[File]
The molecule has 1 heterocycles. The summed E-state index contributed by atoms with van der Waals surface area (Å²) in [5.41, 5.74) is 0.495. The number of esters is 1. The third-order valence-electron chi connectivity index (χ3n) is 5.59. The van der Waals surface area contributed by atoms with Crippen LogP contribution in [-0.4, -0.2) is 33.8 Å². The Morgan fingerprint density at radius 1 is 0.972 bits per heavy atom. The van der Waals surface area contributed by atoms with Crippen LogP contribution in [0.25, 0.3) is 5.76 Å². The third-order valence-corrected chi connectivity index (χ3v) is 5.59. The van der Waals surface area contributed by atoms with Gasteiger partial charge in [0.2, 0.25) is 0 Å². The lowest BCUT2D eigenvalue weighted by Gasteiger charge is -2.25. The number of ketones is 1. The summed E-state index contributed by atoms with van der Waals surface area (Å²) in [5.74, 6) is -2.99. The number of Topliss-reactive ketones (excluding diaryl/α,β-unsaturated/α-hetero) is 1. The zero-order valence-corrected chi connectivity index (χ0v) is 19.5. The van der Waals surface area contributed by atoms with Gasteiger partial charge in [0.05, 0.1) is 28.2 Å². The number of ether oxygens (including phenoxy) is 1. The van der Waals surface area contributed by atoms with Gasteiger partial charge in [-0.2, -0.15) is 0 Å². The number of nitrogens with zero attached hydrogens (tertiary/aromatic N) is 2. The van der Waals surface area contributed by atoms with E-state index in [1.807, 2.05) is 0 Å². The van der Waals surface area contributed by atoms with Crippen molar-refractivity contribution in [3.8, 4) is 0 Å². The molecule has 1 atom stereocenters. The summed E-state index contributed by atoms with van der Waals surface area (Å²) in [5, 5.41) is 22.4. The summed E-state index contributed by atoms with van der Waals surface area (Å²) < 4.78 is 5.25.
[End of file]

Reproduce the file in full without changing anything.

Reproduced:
The molecule has 1 heterocycles. The summed E-state index contributed by atoms with van der Waals surface area (Å²) in [5.41, 5.74) is 0.495. The number of esters is 1. The third-order valence-electron chi connectivity index (χ3n) is 5.59. The van der Waals surface area contributed by atoms with Crippen LogP contribution in [-0.4, -0.2) is 33.8 Å². The Morgan fingerprint density at radius 1 is 0.972 bits per heavy atom. The van der Waals surface area contributed by atoms with Crippen LogP contribution in [0.25, 0.3) is 5.76 Å². The third-order valence-corrected chi connectivity index (χ3v) is 5.59. The van der Waals surface area contributed by atoms with Gasteiger partial charge in [0.2, 0.25) is 0 Å². The lowest BCUT2D eigenvalue weighted by Gasteiger charge is -2.25. The number of ketones is 1. The summed E-state index contributed by atoms with van der Waals surface area (Å²) in [5.74, 6) is -2.99. The number of Topliss-reactive ketones (excluding diaryl/α,β-unsaturated/α-hetero) is 1. The zero-order valence-corrected chi connectivity index (χ0v) is 19.5. The van der Waals surface area contributed by atoms with Gasteiger partial charge in [0.05, 0.1) is 28.2 Å². The number of ether oxygens (including phenoxy) is 1. The van der Waals surface area contributed by atoms with Gasteiger partial charge in [-0.2, -0.15) is 0 Å². The number of nitrogens with zero attached hydrogens (tertiary/aromatic N) is 2. The van der Waals surface area contributed by atoms with E-state index in [1.807, 2.05) is 0 Å². The van der Waals surface area contributed by atoms with Crippen molar-refractivity contribution in [3.8, 4) is 0 Å². The molecule has 1 atom stereocenters. The summed E-state index contributed by atoms with van der Waals surface area (Å²) in [5, 5.41) is 22.4. The summed E-state index contributed by atoms with van der Waals surface area (Å²) < 4.78 is 5.25.